In my story, I needed 3 houses, each one a little sturdier than the other. After drawing and cutting out my houses, I used recycled materials I had around the house to finish my puppets. For the “straw” house I glued on fabric scraps, yarn and straws. I also added a little glitter on the roof to make it sparkly. The house of “sticks” was a tree house made with straws, toothpicks and broken Popsicle sticks. Finally, the brick house was made using some sticky vinyl and broken DVD’s. I got lucky having the sticky vinyl around but could have used colored glitter instead. Please be careful when cutting up DVD’s or CD’s as they tend to like to crack in interesting ways – definitely a grown up activity! Once done I attached astick  Popsicle again to each.

houses 3 little pigs

The Setting for my version of this story was an enchanted forest. I was very lucky to have a really good selection of scrapbook paper that I cut into the shapes of trees and a half moon to complete my background. If you don’t have the perfect paper lying around, then you can draw or use clip art or coloring book pages to complete your backdrop. I have added some resource links at the bottom to get you started!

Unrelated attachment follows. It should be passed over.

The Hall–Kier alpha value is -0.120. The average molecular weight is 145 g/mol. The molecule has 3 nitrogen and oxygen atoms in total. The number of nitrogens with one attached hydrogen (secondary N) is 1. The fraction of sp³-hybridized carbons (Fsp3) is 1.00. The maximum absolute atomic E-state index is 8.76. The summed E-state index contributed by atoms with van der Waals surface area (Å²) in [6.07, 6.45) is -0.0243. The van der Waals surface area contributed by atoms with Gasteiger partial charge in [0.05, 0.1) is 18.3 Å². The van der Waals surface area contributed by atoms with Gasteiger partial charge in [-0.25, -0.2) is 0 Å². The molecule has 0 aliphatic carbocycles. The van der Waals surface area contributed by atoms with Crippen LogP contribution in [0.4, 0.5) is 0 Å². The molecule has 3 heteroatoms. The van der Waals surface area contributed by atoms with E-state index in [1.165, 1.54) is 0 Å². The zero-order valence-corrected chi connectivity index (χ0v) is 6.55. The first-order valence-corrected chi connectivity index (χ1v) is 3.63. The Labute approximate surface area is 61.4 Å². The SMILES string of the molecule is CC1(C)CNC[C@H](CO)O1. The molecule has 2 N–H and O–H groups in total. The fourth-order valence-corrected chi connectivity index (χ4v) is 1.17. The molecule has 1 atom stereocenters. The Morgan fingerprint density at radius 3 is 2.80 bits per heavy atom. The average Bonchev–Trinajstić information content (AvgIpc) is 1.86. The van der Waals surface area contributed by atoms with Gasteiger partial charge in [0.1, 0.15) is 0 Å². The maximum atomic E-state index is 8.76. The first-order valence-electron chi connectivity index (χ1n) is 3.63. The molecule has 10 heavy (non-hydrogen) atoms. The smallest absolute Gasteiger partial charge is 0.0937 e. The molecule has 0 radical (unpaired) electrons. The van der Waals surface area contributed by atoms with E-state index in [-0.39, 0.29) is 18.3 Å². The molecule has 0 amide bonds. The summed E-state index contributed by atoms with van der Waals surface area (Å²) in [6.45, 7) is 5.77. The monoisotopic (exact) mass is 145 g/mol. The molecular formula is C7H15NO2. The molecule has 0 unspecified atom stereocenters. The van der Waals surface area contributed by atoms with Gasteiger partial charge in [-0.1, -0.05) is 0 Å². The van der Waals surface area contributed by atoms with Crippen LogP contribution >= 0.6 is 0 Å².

forest backdrop

Finally, Leonard E. Wolfe’s new home. Again, I used scrapbook paper and sticky vinyl. Here’s a picture of his tower with the light shining through the windows. Colored tissue paper is perfect for stained glass windows. You can even paint or color white tissue paper to create the effect of stained glass!

wolf tower    wolf tower window

Now YOU are ready to make your own paper puppets and create your own story!

Here are some links for templates and coloring pages you can use for inspiration –

Fairy Tale Printable story coloring pages 

Here are free printable templates of the characters in my story. I would love to see your version!

Chip        Skip        Clyde    Leonard E. Wolfe

“Straw” House    House of “sticks”   Stained Glass House       Wolfe’s Dream House

If you’re having a hard time getting your story started, here’s a great place that provides all kinds of fun and interesting writing prompts for inspiration – Writing Prompts for Kids

Thank you soooo much for visiting and I hope to see what you come up with! You can post your creations at Art Out of Anything on FB and Instagram. Be sure to follow us for complete videos and more projects!

We are proud to collaborate with Sea of Visibility, a community collective that seeks to support and encourage expression through the arts.
As a member and collaborator, I am thrilled to be a part of creating engagement and providing support through the arts, especially at a time when we all understand how important the arts are to our physical and mental well-being..
Be sure to visit and like Sea of Visibility on FB for our weekly programming schedule.

Keep creating,

Patty